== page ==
Indian Fintech Regulatory Framework
Unlike traditional banks that have a defined set of regulators and are working directly under the supervision of the Reserve Bank of India, Fintechs are still functioning under a fragmented regulatory regime. The Payment System Participants are regulated by the Payment and Settlement Systems Act, 2007 and the Reserve Bank of India’s Prepaid Payment Instruments (PPIs) – Guidelines for Interoperability, 2018; NPCI Guidelines govern UPI Payments; Payment Banks function under RBI’s Guidelines for licensing of Payment Banks, 2014 and Operating Guidelines for Payment Banks, 2016 and Payment Intermediaries are regulated by RBI Guidelines on Regulation of Payment Aggregators and Payment Getaways, 2020. Additionally, the Anti Money Laundering Regulations and Data Privacy Laws are also applicable to them. In cases where a digital lender in India is licensed as an NBFC, key regulations governing NBFCs in turn become applicable to them. A lot of work is required to be done for providing requisite clarity and assistance to the fintechs in relation to regulatory compliance, which is otherwise complex and unclear.
With regard to outsourcing, there is a compliance requirement in form of Guidelines on Outsourcing of Financial Services by Banks, 2006 and RBI Directions on Managing Risks and Code of Conduct in Outsourcing of Financial Services by Non-Banking Financial Companies, 2017 when they outsource their noncore activities and it provides for flexibility so that intervention can be made, however, the law for fintech, licensed neither as banks nor NBFCs is unclear, when they outsource any of their functions The Wirecard collapse demonstrates the dangers firms face that fall between regulatory cracks. It is important for us to tight seal the new laws we are coming up within a way such that the defaulters cannot bypass it.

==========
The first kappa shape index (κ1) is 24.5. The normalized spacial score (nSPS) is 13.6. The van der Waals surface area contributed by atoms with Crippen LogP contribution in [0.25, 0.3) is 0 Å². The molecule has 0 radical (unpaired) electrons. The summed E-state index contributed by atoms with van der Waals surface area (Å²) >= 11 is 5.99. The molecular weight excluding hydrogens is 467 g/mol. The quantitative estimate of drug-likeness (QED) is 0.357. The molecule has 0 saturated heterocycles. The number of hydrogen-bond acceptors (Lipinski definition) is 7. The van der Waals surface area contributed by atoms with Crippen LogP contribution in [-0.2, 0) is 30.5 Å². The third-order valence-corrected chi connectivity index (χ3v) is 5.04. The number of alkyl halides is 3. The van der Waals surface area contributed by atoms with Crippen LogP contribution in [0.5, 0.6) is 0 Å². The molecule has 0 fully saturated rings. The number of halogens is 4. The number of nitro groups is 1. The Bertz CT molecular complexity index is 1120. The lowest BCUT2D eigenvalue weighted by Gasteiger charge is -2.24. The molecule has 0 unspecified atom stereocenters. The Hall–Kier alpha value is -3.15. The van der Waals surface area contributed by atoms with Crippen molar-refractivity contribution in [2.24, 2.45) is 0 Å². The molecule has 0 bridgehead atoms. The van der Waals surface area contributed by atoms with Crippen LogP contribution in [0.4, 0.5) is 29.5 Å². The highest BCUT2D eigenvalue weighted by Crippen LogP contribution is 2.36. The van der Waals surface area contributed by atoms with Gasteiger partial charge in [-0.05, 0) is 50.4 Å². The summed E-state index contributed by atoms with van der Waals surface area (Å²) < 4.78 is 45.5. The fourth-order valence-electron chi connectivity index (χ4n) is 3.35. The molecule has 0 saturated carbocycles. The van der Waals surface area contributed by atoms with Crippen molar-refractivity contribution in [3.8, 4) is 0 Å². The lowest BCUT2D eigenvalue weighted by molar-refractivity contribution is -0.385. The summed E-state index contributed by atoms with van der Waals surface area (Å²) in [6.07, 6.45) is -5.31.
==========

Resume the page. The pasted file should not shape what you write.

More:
The Way Forward
In the wake of the scandal, the UK has revamped rules governing its international payment sector and now requires careful scrutiny before third party providers are selected, in addition to requiring periodic reviews. Moreover, payments providers and e-money issuers in the UK, besides maintaining a record of funds received are also now required to maintain a “safeguarding account” for the customer money. The rapid advancement of diverse fintech products offered along with the government’s support for digital payments has caused the Indian fintech space to flourish in the last few years. Insofar as regulation is concerned, it is necessary for the law to balance the risks arising from these new fintech entrants, alongside the need for innovation and competition. India does not have a consolidated set of guidelines tailored to fintechs but follows a more generic approach, making it a challenge for companies to navigate these regulations. Moreover, the complexity of new business arrangements, commonly observed in increasing collaborations between banks and fintechs, may pose regulatory challenges, echoing the Wirecard model
As India gears up for the ‘new normal’, it is important for us to have a full-fledged regulatory framework catering to the specific needs of fintechs rather than a fragmented set of laws, guidelines, and notifications – an unambiguous law clarifies accountability and supervision. Considering the increasing importance of digital transformation, mitigating these risks in the payments sector will not only make the consumers less skeptical about the modern modes of transactions but will also go a long way in ensuring the development of a sound fintech ecosystem in the country.